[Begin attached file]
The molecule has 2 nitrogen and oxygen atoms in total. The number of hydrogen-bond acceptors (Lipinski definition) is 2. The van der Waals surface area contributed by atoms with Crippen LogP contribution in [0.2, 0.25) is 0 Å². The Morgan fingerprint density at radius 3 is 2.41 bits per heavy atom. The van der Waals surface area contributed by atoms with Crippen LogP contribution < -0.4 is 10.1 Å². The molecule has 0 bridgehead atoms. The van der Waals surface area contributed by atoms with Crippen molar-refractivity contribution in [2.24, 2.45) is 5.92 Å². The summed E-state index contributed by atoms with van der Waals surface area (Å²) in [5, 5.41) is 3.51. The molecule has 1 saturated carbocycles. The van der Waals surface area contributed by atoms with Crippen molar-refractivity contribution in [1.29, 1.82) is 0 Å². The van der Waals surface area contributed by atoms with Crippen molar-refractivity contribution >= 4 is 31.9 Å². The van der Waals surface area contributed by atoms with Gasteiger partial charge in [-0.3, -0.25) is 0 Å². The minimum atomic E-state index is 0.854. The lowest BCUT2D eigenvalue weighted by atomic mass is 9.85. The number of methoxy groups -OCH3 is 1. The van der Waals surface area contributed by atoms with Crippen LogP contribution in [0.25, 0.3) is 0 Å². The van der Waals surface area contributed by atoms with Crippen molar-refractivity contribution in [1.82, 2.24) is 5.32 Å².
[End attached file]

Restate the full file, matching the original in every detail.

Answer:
The molecule has 2 nitrogen and oxygen atoms in total. The number of hydrogen-bond acceptors (Lipinski definition) is 2. The van der Waals surface area contributed by atoms with Crippen LogP contribution in [0.2, 0.25) is 0 Å². The Morgan fingerprint density at radius 3 is 2.41 bits per heavy atom. The van der Waals surface area contributed by atoms with Crippen LogP contribution < -0.4 is 10.1 Å². The molecule has 0 bridgehead atoms. The van der Waals surface area contributed by atoms with Crippen molar-refractivity contribution in [2.24, 2.45) is 5.92 Å². The summed E-state index contributed by atoms with van der Waals surface area (Å²) in [5, 5.41) is 3.51. The molecule has 1 saturated carbocycles. The van der Waals surface area contributed by atoms with Crippen molar-refractivity contribution in [1.29, 1.82) is 0 Å². The van der Waals surface area contributed by atoms with Crippen molar-refractivity contribution >= 4 is 31.9 Å². The van der Waals surface area contributed by atoms with Gasteiger partial charge in [-0.3, -0.25) is 0 Å². The minimum atomic E-state index is 0.854. The lowest BCUT2D eigenvalue weighted by atomic mass is 9.85. The number of methoxy groups -OCH3 is 1. The van der Waals surface area contributed by atoms with Crippen LogP contribution in [0.25, 0.3) is 0 Å². The van der Waals surface area contributed by atoms with Crippen molar-refractivity contribution in [1.82, 2.24) is 5.32 Å².